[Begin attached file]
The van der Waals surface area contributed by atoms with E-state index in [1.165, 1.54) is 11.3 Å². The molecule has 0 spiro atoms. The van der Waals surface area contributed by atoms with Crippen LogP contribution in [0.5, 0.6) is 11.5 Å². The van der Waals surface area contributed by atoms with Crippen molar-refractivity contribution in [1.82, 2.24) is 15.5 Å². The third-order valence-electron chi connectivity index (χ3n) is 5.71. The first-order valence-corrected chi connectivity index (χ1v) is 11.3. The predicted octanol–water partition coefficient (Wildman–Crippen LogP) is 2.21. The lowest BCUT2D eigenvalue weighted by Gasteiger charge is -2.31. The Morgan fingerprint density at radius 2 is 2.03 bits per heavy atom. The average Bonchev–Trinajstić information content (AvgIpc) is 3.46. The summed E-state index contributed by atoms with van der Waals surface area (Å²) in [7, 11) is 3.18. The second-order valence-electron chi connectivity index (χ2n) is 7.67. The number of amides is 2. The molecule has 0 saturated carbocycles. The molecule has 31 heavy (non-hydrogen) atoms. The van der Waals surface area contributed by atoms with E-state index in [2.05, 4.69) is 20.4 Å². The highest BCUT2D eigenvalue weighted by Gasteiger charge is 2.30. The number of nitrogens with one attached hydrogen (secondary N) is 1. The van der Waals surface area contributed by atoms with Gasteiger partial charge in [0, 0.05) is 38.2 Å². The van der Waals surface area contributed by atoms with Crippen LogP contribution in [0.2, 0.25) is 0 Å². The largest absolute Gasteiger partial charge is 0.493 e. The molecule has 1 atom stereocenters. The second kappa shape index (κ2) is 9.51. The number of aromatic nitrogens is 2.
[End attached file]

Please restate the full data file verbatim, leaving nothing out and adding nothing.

The van der Waals surface area contributed by atoms with E-state index in [1.165, 1.54) is 11.3 Å². The molecule has 0 spiro atoms. The van der Waals surface area contributed by atoms with Crippen LogP contribution in [0.5, 0.6) is 11.5 Å². The van der Waals surface area contributed by atoms with Crippen molar-refractivity contribution in [1.82, 2.24) is 15.5 Å². The third-order valence-electron chi connectivity index (χ3n) is 5.71. The first-order valence-corrected chi connectivity index (χ1v) is 11.3. The predicted octanol–water partition coefficient (Wildman–Crippen LogP) is 2.21. The lowest BCUT2D eigenvalue weighted by Gasteiger charge is -2.31. The Morgan fingerprint density at radius 2 is 2.03 bits per heavy atom. The average Bonchev–Trinajstić information content (AvgIpc) is 3.46. The summed E-state index contributed by atoms with van der Waals surface area (Å²) in [7, 11) is 3.18. The second-order valence-electron chi connectivity index (χ2n) is 7.67. The number of amides is 2. The molecule has 0 saturated carbocycles. The molecule has 31 heavy (non-hydrogen) atoms. The van der Waals surface area contributed by atoms with E-state index in [2.05, 4.69) is 20.4 Å². The highest BCUT2D eigenvalue weighted by Gasteiger charge is 2.30. The number of nitrogens with one attached hydrogen (secondary N) is 1. The van der Waals surface area contributed by atoms with Gasteiger partial charge in [0, 0.05) is 38.2 Å². The van der Waals surface area contributed by atoms with Crippen LogP contribution in [0.2, 0.25) is 0 Å². The largest absolute Gasteiger partial charge is 0.493 e. The molecule has 1 atom stereocenters. The second kappa shape index (κ2) is 9.51. The number of aromatic nitrogens is 2.